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New Drug Stalls Parkinson's Progress

Rasagiline buys time for people with early stages of disease

MONDAY, Dec. 16, 2002 (HealthDayNews) -- An experimental drug for Parkinson's disease may buy time for people whose condition isn't severe enough to demand more serious treatment, a new study has found.

The drug, rasagiline mesylate, can improve mood, motor control and overall daily functioning in people in the early stages of the degenerative condition. It frees up the production of dopamine, a key signaling molecule that dwindles in Parkinson's patients.

People who took rasagiline for six weeks showed significant improvement in their scores on standard neurological tests compared with those who took sugar pills. However, a double dose of the drug proved no more effective than a single, one milligram pill per day.

Between 700,000 and 1 million Americans have Parkinson's. The disorder results from the gradual deterioration of brain cells that respond to dopamine, which is linked to a sweeping range of functions including motor control and cognition. Parkinson's patients typically develop stiff movement, tremors and weakness, and they can also become profoundly confused about even the most trivial tasks.

The typical Parkinson's patient goes about a year after diagnosis before needing treatment for symptoms of the disease. Until then, experts say, simply stalling progression of the disorder would be a significant step. A report on the findings appears in the December issue of the Archives of Neurology.

Rasagiline is made by Teva Pharmaceutical Industries, an Israeli company that paid for the study, which was done in the United States and Canada. The drug, which has not yet been approved for use in the United States, inhibits a brain enzyme called monoamine oxidase type B (MAO-B), leading to an increase in dopamine.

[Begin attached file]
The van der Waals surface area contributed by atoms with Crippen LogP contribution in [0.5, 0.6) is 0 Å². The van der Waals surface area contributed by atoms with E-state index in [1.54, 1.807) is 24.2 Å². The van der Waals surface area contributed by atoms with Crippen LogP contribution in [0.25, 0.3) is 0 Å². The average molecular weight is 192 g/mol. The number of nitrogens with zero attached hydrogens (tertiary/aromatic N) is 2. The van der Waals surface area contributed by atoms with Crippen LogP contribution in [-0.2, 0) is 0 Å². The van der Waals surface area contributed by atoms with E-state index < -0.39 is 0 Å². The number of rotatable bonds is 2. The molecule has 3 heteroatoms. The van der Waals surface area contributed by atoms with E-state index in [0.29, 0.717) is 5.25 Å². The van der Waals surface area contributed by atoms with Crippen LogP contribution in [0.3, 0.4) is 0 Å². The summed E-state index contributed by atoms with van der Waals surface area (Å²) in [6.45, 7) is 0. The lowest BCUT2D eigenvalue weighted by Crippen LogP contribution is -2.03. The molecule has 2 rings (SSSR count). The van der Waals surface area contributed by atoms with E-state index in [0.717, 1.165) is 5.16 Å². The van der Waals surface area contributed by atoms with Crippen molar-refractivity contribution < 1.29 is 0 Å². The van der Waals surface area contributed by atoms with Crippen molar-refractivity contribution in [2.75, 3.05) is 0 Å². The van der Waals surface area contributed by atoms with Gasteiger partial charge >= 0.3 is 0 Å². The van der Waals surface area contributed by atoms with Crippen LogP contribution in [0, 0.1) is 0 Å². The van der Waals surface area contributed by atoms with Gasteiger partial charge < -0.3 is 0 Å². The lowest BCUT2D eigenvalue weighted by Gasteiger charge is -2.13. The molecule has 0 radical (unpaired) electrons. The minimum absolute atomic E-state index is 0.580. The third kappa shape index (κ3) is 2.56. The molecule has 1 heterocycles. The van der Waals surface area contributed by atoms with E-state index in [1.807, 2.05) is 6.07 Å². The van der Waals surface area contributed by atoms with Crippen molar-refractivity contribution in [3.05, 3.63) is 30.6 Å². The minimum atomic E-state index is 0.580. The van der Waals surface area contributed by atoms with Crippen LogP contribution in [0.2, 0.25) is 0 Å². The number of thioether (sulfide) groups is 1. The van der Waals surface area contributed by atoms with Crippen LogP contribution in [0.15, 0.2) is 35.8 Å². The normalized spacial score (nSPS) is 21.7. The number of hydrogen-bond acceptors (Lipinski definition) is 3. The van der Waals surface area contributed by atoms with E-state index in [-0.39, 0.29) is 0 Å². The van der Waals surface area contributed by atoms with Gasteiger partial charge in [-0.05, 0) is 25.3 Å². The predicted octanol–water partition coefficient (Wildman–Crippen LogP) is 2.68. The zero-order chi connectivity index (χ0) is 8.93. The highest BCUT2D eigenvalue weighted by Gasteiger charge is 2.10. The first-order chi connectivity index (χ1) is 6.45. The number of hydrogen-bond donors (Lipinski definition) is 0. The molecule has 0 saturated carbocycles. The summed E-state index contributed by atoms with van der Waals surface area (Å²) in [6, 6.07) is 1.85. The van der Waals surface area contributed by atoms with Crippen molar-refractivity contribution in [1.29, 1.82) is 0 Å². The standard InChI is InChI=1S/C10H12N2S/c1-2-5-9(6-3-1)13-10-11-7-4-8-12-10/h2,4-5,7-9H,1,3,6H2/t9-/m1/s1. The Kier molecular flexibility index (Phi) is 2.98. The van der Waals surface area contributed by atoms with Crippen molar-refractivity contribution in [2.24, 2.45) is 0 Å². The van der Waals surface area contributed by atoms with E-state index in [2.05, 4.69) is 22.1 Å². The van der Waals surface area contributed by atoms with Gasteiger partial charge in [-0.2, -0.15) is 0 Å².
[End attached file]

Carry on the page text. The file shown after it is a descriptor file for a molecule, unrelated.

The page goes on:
A previous study showed patients seem to tolerate the drug. In the new study, researchers gave one or two milligrams a day of rasagiline for 26 weeks to 266 men and women recently diagnosed with Parkinson's. Another 138 received placebo tablets.

At the beginning of the study, patients in all three groups had an average score of roughly 25 on the Unified Parkinson's Disease Rating scale. This test gauges a person's ability to perform daily tasks such as dressing and walking, as well as their emotional state.

By the end of the study, the untreated group scored about four points worse than those on either one or two milligrams of the drug.

"A four-point difference over six months is definitely a good improvement," says study co-author Dr. Raj Pahwa, director of the Parkinson's Disease Clinical and Research Center at the University of Kansas. "It's not a cure, and it's not the biggest invention yet for Parkinson's. But it's another small step in trying to slow the disease progression."

People taking the drug were more likely than those on sugar pills to report dizziness and nausea. However, Pahwa says those side effects are mild and wouldn't deter him from prescribing rasagiline if it were approved by the U.S. Food and Drug Administration.

A Teva spokesman says the company hasn't submitted a new drug application for rasagiline and doesn't have a concrete timetable for when it would do so.

Robin Elliott, executive director of the Parkinson's Disease Foundation, in New York City, said his group was "not terribly excited about" the latest study.

Rasagiline is a "mildly good product" that "really doesn't advance things so far," he added.

What To Do

For more on Parkinson's disease, try the National Parkinson Foundation or the National Institutes of Health.

SOURCES: Raj Pahwa, M.D., director, Parkinson's Disease Clinical and Research Center, University of Kansas, Kansas City; Robin Elliott, executive director, Parkinson's Disease Foundation, New York City; Teva Pharmaceuticals; December 2002 Archives of Neurology
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